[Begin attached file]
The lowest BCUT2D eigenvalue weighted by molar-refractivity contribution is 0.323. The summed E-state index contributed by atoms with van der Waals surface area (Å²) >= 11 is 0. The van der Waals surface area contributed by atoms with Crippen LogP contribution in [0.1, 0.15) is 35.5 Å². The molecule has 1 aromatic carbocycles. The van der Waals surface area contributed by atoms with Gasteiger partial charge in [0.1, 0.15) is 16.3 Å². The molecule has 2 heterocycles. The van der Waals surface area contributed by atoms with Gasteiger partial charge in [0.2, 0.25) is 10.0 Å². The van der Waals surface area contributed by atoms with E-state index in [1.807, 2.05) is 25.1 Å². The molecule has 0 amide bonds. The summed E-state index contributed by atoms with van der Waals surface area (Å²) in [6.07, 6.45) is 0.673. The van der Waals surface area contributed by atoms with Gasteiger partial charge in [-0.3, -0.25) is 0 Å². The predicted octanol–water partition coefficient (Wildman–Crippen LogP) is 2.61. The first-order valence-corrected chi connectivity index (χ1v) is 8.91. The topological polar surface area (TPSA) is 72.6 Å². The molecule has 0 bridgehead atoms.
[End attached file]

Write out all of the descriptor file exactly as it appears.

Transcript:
The lowest BCUT2D eigenvalue weighted by molar-refractivity contribution is 0.323. The summed E-state index contributed by atoms with van der Waals surface area (Å²) >= 11 is 0. The van der Waals surface area contributed by atoms with Crippen LogP contribution in [0.1, 0.15) is 35.5 Å². The molecule has 1 aromatic carbocycles. The van der Waals surface area contributed by atoms with Gasteiger partial charge in [0.1, 0.15) is 16.3 Å². The molecule has 2 heterocycles. The van der Waals surface area contributed by atoms with Gasteiger partial charge in [0.2, 0.25) is 10.0 Å². The van der Waals surface area contributed by atoms with E-state index in [1.807, 2.05) is 25.1 Å². The molecule has 0 amide bonds. The summed E-state index contributed by atoms with van der Waals surface area (Å²) in [6.07, 6.45) is 0.673. The van der Waals surface area contributed by atoms with Gasteiger partial charge in [-0.3, -0.25) is 0 Å². The predicted octanol–water partition coefficient (Wildman–Crippen LogP) is 2.61. The first-order valence-corrected chi connectivity index (χ1v) is 8.91. The topological polar surface area (TPSA) is 72.6 Å². The molecule has 0 bridgehead atoms.